19 Responses to “Re: What is the emerging Church?”

  1. Roger Saner Says:

    Thanks Cobus – this is a helpful post 🙂 We need more people like you – young theologians who are grappling with what it means to be church within your denomination.

    I don’t see the emerging conversation being either about theology or about ecclesiology – it’s both. Alan Hirsch gives an extremely helpful progression (and theology underlies the whole thing):

    Christology -> Missiology -> Ecclesiology

    So our starting point is our doctrine of Christ – who he is, what he did, what he calls us to, our response to him etc etc etc. Once we have our understanding and relationship with Christ we form our missiology – how we do (or don’t) interact with everybody else, and how we join in with God’s plan for the world (the missio dei). Only once we have these first two in place do we then progress to what church looks like on the ground in our context.

    Theology is vitally important! It gives us space to rethink and reframe our ideas and practice. If the emerging conversation is simply about “How do we do church better?” or “How do I bring more people to my church?” then this conversation will only be a footnote in history. See Pete Rollins answer to the last question in this interview:

    Some have claimed that the movement which you explore in your writing and religious community signals a New Reformation. Would you agree with this?

    There is a part of me which balks at the idea that the emergent movement signals a new Reformation simply because of the magnitude of the claim. In many ways this is a very fragile movement with disorganised and unworthy people like myself involved in its development. Yet I have slowly, and a little reluctantly, come to believe that the emergent movement does indeed offer the potential to be a significant part of a movement that is offering a new Reformation. However, I am well aware that there are many dangers ahead which may prevent it from fulfilling its calling, for instance the movement has become very popular in recent months and a whole industry seems to be growing out of it, an industry which revels in the outward form of the movement rather than the deep theoretical principles. The result of all this media hype may well mean that the emergent movement gains little more than a footnote in theological history as something which helped to influence the way that church looked rather than making up a significant chapter about how it reformed the entire way that the church operated. Watch this space.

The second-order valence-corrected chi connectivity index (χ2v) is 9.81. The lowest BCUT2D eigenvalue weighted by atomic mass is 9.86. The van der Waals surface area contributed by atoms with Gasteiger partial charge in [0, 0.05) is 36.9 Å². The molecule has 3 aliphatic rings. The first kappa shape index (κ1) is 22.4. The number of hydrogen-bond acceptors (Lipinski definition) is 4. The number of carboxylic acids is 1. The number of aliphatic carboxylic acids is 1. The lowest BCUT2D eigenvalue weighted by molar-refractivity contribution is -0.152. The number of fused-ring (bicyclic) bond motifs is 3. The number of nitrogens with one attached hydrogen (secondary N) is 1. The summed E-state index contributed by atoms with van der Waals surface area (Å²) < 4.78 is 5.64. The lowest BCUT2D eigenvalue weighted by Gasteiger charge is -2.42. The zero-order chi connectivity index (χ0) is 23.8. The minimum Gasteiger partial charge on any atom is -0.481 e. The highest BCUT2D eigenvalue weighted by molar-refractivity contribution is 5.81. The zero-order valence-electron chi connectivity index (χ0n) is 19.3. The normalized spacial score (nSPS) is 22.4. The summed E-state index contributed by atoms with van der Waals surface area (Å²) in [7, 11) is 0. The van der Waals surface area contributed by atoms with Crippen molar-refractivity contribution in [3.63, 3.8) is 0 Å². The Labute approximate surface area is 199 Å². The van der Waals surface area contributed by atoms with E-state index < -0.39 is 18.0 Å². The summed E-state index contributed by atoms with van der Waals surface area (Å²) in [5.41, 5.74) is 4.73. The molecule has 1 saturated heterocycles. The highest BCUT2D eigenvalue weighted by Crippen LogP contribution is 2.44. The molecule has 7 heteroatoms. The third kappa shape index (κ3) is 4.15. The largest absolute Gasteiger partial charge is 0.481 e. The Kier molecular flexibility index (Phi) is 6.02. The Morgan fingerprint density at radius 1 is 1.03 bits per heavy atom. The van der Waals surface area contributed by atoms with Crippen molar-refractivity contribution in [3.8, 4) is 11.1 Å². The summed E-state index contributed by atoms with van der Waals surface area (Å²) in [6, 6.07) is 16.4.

2. Steve Says:

    Postmodern, postdenominational?

    I’m wondering what a “postdenominational” church would look like. I suspect much like the denominational ones. We already have well over 10000 denominations in South Africa, each with its own ecclesiology. A few more won’t make much difference.

    But that, of course, is from our premodern, predenominational perspective 🙂

  3. cobus Says:

    A new reformation. I used to like to think that. But no, I don’t think any reformer can ever call himself part of a reformation. In hindsight people will look at our conversations, and deside whether this was really part of a reformation of the church, or a theological dead-end.